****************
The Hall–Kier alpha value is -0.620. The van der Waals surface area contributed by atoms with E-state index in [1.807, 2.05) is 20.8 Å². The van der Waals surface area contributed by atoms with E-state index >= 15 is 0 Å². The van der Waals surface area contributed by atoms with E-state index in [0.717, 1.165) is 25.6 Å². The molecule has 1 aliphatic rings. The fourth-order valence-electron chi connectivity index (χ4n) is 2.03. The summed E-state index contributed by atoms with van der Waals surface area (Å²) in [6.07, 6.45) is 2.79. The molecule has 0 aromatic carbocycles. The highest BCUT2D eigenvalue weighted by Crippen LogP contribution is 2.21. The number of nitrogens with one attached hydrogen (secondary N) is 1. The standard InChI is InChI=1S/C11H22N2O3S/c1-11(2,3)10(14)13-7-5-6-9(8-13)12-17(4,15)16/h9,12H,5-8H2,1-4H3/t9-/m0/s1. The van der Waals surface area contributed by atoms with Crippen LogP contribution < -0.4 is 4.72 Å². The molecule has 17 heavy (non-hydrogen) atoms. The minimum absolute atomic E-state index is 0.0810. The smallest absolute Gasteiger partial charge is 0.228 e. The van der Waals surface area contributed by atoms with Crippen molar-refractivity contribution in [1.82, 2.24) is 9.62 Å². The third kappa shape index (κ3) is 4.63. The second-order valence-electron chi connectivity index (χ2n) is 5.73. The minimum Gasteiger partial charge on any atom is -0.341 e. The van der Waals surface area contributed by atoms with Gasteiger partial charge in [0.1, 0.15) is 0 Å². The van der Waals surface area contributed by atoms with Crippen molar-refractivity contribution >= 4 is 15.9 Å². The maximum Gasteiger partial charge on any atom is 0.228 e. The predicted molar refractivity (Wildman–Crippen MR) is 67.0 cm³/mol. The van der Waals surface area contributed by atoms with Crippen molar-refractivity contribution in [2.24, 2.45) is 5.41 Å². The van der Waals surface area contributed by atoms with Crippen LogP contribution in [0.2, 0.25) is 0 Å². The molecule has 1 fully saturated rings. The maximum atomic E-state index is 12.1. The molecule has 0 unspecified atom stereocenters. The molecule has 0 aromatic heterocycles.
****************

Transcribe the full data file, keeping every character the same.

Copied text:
The Hall–Kier alpha value is -0.620. The van der Waals surface area contributed by atoms with E-state index in [1.807, 2.05) is 20.8 Å². The van der Waals surface area contributed by atoms with E-state index >= 15 is 0 Å². The van der Waals surface area contributed by atoms with E-state index in [0.717, 1.165) is 25.6 Å². The molecule has 1 aliphatic rings. The fourth-order valence-electron chi connectivity index (χ4n) is 2.03. The summed E-state index contributed by atoms with van der Waals surface area (Å²) in [6.07, 6.45) is 2.79. The molecule has 0 aromatic carbocycles. The highest BCUT2D eigenvalue weighted by Crippen LogP contribution is 2.21. The number of nitrogens with one attached hydrogen (secondary N) is 1. The standard InChI is InChI=1S/C11H22N2O3S/c1-11(2,3)10(14)13-7-5-6-9(8-13)12-17(4,15)16/h9,12H,5-8H2,1-4H3/t9-/m0/s1. The van der Waals surface area contributed by atoms with Crippen LogP contribution < -0.4 is 4.72 Å². The molecule has 17 heavy (non-hydrogen) atoms. The minimum absolute atomic E-state index is 0.0810. The smallest absolute Gasteiger partial charge is 0.228 e. The van der Waals surface area contributed by atoms with Crippen molar-refractivity contribution in [1.82, 2.24) is 9.62 Å². The third kappa shape index (κ3) is 4.63. The second-order valence-electron chi connectivity index (χ2n) is 5.73. The minimum Gasteiger partial charge on any atom is -0.341 e. The van der Waals surface area contributed by atoms with Gasteiger partial charge in [0.1, 0.15) is 0 Å². The van der Waals surface area contributed by atoms with Crippen molar-refractivity contribution >= 4 is 15.9 Å². The maximum Gasteiger partial charge on any atom is 0.228 e. The predicted molar refractivity (Wildman–Crippen MR) is 67.0 cm³/mol. The van der Waals surface area contributed by atoms with Crippen molar-refractivity contribution in [2.24, 2.45) is 5.41 Å². The van der Waals surface area contributed by atoms with Crippen LogP contribution in [0.2, 0.25) is 0 Å². The molecule has 1 fully saturated rings. The maximum atomic E-state index is 12.1. The molecule has 0 unspecified atom stereocenters. The molecule has 0 aromatic heterocycles.